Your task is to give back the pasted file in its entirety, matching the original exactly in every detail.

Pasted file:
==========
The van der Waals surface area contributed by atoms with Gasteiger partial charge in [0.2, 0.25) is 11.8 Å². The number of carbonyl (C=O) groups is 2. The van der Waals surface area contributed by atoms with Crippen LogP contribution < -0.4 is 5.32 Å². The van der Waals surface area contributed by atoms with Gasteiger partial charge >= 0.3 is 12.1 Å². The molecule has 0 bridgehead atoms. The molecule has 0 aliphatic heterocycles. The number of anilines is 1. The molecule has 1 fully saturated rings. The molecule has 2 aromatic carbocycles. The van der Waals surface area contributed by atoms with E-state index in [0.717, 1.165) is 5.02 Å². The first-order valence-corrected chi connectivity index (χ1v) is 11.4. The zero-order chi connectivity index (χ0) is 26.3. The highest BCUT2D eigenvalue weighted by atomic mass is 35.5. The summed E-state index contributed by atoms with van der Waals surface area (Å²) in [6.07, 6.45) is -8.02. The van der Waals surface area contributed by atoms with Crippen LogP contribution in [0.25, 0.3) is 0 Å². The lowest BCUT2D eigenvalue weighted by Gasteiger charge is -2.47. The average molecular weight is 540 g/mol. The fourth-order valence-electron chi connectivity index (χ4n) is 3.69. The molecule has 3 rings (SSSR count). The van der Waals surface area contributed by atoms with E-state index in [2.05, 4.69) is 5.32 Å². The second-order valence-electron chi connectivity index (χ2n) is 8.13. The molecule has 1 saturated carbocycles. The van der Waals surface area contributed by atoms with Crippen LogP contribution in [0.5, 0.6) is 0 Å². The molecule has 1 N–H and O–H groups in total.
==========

The van der Waals surface area contributed by atoms with Gasteiger partial charge in [0.2, 0.25) is 11.8 Å². The number of carbonyl (C=O) groups is 2. The van der Waals surface area contributed by atoms with Crippen LogP contribution < -0.4 is 5.32 Å². The van der Waals surface area contributed by atoms with Gasteiger partial charge >= 0.3 is 12.1 Å². The molecule has 0 bridgehead atoms. The molecule has 0 aliphatic heterocycles. The number of anilines is 1. The molecule has 1 fully saturated rings. The molecule has 2 aromatic carbocycles. The van der Waals surface area contributed by atoms with E-state index in [0.717, 1.165) is 5.02 Å². The first-order valence-corrected chi connectivity index (χ1v) is 11.4. The zero-order chi connectivity index (χ0) is 26.3. The highest BCUT2D eigenvalue weighted by atomic mass is 35.5. The summed E-state index contributed by atoms with van der Waals surface area (Å²) in [6.07, 6.45) is -8.02. The van der Waals surface area contributed by atoms with Crippen LogP contribution in [0.25, 0.3) is 0 Å². The lowest BCUT2D eigenvalue weighted by Gasteiger charge is -2.47. The average molecular weight is 540 g/mol. The fourth-order valence-electron chi connectivity index (χ4n) is 3.69. The molecule has 3 rings (SSSR count). The van der Waals surface area contributed by atoms with E-state index in [2.05, 4.69) is 5.32 Å². The second-order valence-electron chi connectivity index (χ2n) is 8.13. The molecule has 1 saturated carbocycles. The van der Waals surface area contributed by atoms with Crippen LogP contribution in [0.5, 0.6) is 0 Å². The molecule has 1 N–H and O–H groups in total.